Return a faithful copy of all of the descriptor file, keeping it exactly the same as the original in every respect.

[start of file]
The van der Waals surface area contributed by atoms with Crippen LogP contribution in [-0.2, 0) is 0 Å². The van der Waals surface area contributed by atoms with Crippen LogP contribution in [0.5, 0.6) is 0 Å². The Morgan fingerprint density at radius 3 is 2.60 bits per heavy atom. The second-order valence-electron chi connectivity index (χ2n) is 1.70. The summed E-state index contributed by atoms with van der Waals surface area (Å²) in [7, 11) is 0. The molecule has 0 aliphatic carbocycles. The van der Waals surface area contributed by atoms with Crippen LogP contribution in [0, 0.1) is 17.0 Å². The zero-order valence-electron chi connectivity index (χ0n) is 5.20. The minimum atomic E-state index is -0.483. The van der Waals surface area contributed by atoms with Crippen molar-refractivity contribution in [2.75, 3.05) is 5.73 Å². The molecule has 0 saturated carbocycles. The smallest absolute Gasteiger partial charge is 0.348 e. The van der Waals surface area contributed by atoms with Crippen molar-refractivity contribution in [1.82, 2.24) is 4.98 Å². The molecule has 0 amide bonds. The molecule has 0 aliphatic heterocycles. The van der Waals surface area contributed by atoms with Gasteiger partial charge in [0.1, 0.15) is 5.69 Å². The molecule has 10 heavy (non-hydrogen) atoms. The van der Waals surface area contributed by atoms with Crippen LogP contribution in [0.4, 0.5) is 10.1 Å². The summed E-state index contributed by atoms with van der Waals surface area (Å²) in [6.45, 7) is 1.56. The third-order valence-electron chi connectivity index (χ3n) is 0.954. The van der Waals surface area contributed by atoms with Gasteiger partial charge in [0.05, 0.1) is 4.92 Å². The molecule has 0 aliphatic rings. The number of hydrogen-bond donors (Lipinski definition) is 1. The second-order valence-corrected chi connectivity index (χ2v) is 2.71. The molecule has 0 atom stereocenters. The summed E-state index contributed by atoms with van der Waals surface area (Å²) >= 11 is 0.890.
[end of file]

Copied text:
The van der Waals surface area contributed by atoms with Crippen LogP contribution in [-0.2, 0) is 0 Å². The van der Waals surface area contributed by atoms with Crippen LogP contribution in [0.5, 0.6) is 0 Å². The Morgan fingerprint density at radius 3 is 2.60 bits per heavy atom. The second-order valence-electron chi connectivity index (χ2n) is 1.70. The summed E-state index contributed by atoms with van der Waals surface area (Å²) in [7, 11) is 0. The molecule has 0 aliphatic carbocycles. The van der Waals surface area contributed by atoms with Crippen LogP contribution in [0, 0.1) is 17.0 Å². The zero-order valence-electron chi connectivity index (χ0n) is 5.20. The minimum atomic E-state index is -0.483. The van der Waals surface area contributed by atoms with Crippen molar-refractivity contribution in [2.75, 3.05) is 5.73 Å². The molecule has 0 saturated carbocycles. The smallest absolute Gasteiger partial charge is 0.348 e. The van der Waals surface area contributed by atoms with Crippen molar-refractivity contribution in [1.82, 2.24) is 4.98 Å². The molecule has 0 amide bonds. The molecule has 0 aliphatic heterocycles. The van der Waals surface area contributed by atoms with Gasteiger partial charge in [0.1, 0.15) is 5.69 Å². The molecule has 10 heavy (non-hydrogen) atoms. The van der Waals surface area contributed by atoms with Crippen LogP contribution in [0.4, 0.5) is 10.1 Å². The summed E-state index contributed by atoms with van der Waals surface area (Å²) in [6.45, 7) is 1.56. The third-order valence-electron chi connectivity index (χ3n) is 0.954. The van der Waals surface area contributed by atoms with Gasteiger partial charge in [0.05, 0.1) is 4.92 Å². The molecule has 0 aliphatic rings. The number of hydrogen-bond donors (Lipinski definition) is 1. The second-order valence-corrected chi connectivity index (χ2v) is 2.71. The molecule has 0 atom stereocenters. The summed E-state index contributed by atoms with van der Waals surface area (Å²) >= 11 is 0.890.